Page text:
Performers, attendees call Hispanic festival a success

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Jorge Cortes performs at Elizabeth City State University's Hispanic Heritage Festival in the R.L. Vaughan Center, Saturday afternoon.

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By William F. West
Staff Writer

Monday, October 15, 2018

Both performers and attendees said they had a good time at Elizabeth City State University’s inaugural Hispanic Heritage Festival on Saturday.

Designed as an event to bridge the area’s Hispanic and non-Hispanic communities, the festival at the R.L. Vaughan Center featured Hispanic entertainers, face-painting for children and a mini-expo of Hispanic and non-Hispanic vendors.

Jaime Baron, a business counselor and consultant with ECSU’s Small Business and Technology Development Center, was among the festival’s organizers. He said ECSU was chosen as the venue because the university’s census shows it now has 68 students who identify as Hispanic.

Baron, a Camden County resident of Mexican heritage, noted there are lots of different cultures in the Hispanic world, from Mexican and Puerto Rican to Dominican.

"Everybody has a little bit of culture to bring to the table, some a little different, some similar," Baron said.

Among the performers sharing both their talent as well as their Hispanic culture at Saturday’s event was Jorge Cortes, a singer of romantic ballads.

Interviewed with the help of a translator, Cortes said he was impressed with ECSU’s first-ever Hispanic Heritage Festival and said he’d like to return to a future event.

Asked what he likes most about performing in front of audiences, Cortes said, "Seeing the enjoyment of the people in the audience who are following me, listening to me. That gives me more strength and passion. And it makes everything much more sweet." 

Although Cortes now lives in Newport News, he’s originally from Puerto Rico and was living there with two aunts when Hurricane Maria struck in September 2017.

As a result of the devastation from Maria, Cortes said he lost his job as a professional singer as well as jobs in musical theater and at a recording studio. He said he decided to move to Virginia after two relatives invited him to come live with them.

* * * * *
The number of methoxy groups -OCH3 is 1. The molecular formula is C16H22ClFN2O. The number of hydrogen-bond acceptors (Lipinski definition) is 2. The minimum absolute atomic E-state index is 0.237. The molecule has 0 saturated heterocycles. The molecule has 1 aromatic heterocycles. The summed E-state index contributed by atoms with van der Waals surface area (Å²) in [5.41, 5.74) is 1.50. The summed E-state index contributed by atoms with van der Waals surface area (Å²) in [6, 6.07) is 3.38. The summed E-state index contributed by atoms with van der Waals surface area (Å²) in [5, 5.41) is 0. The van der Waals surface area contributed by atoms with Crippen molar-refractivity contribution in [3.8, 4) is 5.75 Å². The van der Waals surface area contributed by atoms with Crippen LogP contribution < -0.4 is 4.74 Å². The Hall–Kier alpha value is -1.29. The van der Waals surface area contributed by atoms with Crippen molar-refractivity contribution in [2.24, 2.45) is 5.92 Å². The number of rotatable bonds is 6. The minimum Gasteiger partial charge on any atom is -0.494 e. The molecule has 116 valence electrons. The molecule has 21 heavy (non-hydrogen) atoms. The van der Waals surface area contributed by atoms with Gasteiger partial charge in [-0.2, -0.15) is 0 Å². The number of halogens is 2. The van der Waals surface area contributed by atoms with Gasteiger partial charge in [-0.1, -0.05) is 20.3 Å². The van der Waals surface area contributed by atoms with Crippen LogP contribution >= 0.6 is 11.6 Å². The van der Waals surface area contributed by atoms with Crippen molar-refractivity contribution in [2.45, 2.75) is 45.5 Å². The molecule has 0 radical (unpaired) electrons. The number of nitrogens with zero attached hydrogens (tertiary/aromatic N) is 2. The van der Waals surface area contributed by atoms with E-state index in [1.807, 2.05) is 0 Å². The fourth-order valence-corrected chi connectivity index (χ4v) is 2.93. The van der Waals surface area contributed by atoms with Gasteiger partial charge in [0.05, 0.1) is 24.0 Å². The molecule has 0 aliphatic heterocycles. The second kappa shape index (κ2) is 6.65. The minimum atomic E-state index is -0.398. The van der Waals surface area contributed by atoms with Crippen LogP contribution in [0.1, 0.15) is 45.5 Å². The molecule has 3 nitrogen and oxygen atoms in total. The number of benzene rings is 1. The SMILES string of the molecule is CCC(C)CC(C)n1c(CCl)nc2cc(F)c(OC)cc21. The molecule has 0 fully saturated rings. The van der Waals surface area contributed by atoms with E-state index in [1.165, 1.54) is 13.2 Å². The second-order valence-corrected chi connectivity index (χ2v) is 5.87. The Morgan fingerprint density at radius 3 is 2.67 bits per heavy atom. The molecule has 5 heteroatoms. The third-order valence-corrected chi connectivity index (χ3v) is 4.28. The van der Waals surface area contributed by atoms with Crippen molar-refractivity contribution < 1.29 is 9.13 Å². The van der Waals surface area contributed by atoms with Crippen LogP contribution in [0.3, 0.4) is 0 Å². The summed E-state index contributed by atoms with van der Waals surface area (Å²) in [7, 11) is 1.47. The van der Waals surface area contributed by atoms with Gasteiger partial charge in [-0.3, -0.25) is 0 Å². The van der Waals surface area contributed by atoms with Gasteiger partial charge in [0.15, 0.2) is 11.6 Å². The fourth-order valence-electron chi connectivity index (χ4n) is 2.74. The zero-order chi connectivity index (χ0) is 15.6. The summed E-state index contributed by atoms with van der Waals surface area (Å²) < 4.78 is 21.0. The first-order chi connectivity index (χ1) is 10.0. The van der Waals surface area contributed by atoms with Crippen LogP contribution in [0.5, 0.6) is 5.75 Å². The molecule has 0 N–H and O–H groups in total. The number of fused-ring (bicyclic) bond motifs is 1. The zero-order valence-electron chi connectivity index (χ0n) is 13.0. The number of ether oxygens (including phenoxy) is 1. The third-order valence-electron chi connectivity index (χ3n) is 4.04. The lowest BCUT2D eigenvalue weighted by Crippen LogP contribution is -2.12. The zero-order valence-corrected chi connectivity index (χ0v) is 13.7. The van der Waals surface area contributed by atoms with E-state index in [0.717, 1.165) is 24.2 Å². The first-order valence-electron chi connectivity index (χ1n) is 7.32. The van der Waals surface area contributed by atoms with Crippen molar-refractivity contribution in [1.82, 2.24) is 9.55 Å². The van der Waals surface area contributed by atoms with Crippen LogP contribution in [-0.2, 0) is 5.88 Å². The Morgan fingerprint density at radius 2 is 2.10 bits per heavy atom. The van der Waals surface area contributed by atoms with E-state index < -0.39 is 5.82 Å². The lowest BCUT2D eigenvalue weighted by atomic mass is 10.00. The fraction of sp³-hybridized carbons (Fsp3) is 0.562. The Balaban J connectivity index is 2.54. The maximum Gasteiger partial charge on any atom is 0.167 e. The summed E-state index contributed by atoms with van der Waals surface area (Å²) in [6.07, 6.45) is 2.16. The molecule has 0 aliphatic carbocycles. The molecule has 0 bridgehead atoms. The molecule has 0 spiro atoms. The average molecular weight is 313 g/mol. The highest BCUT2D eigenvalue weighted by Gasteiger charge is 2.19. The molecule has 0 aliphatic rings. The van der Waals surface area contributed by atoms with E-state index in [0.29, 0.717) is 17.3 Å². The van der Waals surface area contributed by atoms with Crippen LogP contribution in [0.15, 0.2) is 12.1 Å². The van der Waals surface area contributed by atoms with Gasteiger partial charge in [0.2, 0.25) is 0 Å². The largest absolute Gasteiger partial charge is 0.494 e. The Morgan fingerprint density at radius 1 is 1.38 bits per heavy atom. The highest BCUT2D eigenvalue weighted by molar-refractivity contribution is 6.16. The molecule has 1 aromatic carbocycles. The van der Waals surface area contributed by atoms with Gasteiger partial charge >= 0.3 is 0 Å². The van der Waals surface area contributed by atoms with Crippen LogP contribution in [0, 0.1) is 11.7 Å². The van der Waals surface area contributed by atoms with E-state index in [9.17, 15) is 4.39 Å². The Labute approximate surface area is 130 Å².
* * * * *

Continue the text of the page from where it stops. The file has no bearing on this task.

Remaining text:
Impressionist and dance instructor Keren Maceira, who also performed at Saturday's event, also seemed impressed with ECSU’s first Hispanic festival.

“It was pretty cool,” she said. “And the people are super nice.”

Maceira, who's also of Puerto Rican heritage, has lived in Virginia Beach for the past six years. A performer with the Shrine Circus, she, too, said she’d like to return to future Hispanic festival at ECSU.

Attendees also seemed to be enjoying themselves.

Tony Midgette, an ECSU alumnus who lives in Creedmoor, said he found out about the festival while visiting Elizabeth City on Saturday.

Midgette said Granville County, where Creedmoor is located, has a growing Hispanic population. Eight percent of Granville's estimated 2017 population of 59,557 was Hispanic.

Midgette, who teaches strength and conditioning and physical education at J.F. Webb High School in Oxford, said he has a number of students who would have “definitely loved to come” to the festival. Asked if a Hispanic festival is something he’d like to see in Granville, he said, “I think it would great anywhere in the state of North Carolina."

The number of Hispanic cultural festivals likely will grow in the state. According to the University of North Carolina's Population Center, the state's Hispanic population in 2017 was nearing 1 million. That’s compared to 1990 when the Hispanic population in North Carolina was 75,000 and 2010, when it was 800,000.

Between 2010 and 2016, the state's Hispanic population grew by 132,000 new residents, a 16.5 percent increase. That compares to a 13.9 percent increase nationwide.

According to the U.S. Census, 5.4 percent of Pasquotank County's 2017 population of 39,743 was Hispanic.

Baron, a member of ECSU’s Community and Campus Latino Resource Team, noted Hispanics already play key roles in the local economy.

"Right now, in this area, you see a lot of agricultural workers here, strongly supporting the economy," he said.

Hispanics also shop locally, spending their dollars at stores and restaurants.

"So, there's an economic impact," Baron said.

Mexican restaurants, typically owned and operated by Hispanics, also generate tax revenues for local governments.

"What they do bring is innovation, hard-working people who are another market that's already here," he said.